"I'd rather starve than claim benefits" - Forest mum
"I WOULD rather starve than claim benefits."
So says a mum who was dragged before a court because she said she didn't know the benefits system.
Gaye Williams' benefits were paid into a joint account with her then-estranged husband, so they were guilty of "keeping a common household" – even though they were barely on speaking terms and he did not withdraw any money from that account, she said.
"It's like if you know the system, you're fine," said Gaye, of Cannop in the Forest of Dean. "But I was green to all this. I needed to claim benefits and never gave this a thought."
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Her husband Glynn, who also pleaded guilty, was earning £1,500 a week.
"He was earning good money and he had forgotten about the account," said Gaye.
They reunited in August 2009 and she's not claimed benefits since – even though she has two heart defects and finds it a struggle to climb the stairs.
After they split in 2007, she was out of work and claimed various state incomes, but when they got back together and lived in rented accommodation near Newent, both of them worked and did not claim.
After a 6am call by the Department for Work and Pensions and police on January 26 2010, they were illegally evicted the same day by their landlord, who was later fined £200 in court for doing so.
Their son Harry's only dog vanished the same day they were locked out of their home. They couldn't get their possessions back, including keepsakes of their baby son Alfie, who died in 2001.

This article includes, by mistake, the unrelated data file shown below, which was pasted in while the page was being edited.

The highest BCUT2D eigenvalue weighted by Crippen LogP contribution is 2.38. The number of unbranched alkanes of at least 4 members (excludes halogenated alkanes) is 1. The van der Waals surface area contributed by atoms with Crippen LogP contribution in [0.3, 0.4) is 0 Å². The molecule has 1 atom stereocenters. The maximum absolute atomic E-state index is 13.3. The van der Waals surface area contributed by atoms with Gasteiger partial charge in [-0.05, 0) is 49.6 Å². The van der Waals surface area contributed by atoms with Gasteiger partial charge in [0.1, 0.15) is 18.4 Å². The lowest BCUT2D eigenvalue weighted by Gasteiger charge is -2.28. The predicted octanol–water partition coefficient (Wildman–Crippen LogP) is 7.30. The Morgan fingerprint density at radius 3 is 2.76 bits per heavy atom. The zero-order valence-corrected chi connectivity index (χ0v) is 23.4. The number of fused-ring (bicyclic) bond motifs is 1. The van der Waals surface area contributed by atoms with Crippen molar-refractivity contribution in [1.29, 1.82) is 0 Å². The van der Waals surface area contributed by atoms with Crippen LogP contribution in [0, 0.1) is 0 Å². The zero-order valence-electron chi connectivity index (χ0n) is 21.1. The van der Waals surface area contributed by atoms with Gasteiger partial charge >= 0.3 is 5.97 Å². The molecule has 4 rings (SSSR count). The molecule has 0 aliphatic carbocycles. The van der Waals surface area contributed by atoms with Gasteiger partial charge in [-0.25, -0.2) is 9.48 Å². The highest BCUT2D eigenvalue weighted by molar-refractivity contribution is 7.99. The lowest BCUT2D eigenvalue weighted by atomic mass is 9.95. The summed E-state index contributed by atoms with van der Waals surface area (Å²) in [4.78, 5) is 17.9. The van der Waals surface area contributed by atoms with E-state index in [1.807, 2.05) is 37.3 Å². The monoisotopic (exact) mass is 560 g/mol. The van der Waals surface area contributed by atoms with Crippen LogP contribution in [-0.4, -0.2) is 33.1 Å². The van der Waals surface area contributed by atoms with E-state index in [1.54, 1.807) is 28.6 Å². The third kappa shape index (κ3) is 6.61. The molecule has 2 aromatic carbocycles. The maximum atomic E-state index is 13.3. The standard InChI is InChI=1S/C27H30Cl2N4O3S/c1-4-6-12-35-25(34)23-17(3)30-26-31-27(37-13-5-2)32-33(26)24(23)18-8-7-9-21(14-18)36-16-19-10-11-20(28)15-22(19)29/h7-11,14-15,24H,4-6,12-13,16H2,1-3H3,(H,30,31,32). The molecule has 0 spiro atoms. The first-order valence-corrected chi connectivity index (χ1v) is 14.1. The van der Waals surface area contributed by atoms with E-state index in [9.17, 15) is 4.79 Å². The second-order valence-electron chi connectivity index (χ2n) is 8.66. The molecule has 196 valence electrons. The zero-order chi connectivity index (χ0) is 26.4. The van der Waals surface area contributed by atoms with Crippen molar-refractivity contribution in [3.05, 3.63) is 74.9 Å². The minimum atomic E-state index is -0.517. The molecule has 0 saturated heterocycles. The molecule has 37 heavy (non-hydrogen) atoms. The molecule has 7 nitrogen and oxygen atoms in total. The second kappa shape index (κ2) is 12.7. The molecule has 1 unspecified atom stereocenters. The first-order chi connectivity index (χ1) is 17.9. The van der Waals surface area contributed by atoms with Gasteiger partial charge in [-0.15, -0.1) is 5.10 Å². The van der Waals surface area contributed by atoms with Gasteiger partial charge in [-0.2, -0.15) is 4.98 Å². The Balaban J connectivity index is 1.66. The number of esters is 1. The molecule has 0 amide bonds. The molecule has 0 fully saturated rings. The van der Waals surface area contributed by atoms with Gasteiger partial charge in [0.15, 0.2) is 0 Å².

"Harry was distraught," said Gaye. "The police looked really hard for his dog but no trace was ever found. Then we were told to go to court by the DWP.
"We were advised to take it to crown court because they could see everything we had been through and we pleaded not guilty.
"The second time we were in court, although we had not been living together, because the benefits had been paid into an account with Glynn's name on it, in the eyes of the law we were keeping a common household."
In February last year, at Gloucester Crown Court, she admitted obtaining benefits by dishonestly failing to disclose her husband was living with her. Glynn admitted three offences of possessing criminal property – benefit money.
She was sentenced to 180 hours of unpaid work, but because of ill health and two heart operations, she couldn't complete it, so that was changed to a three-month curfew earlier this month. He was given 125 hours' unpaid work and told to repay £2,500 to the DWP.
She said claims they were living a luxury lifestyle were wide of the mark – Harry's school fees were paid by her mum and Glynn drove a 13-year-old 4x4.
"It was just a nightmare. I would rather starve than claim benefits now," she said.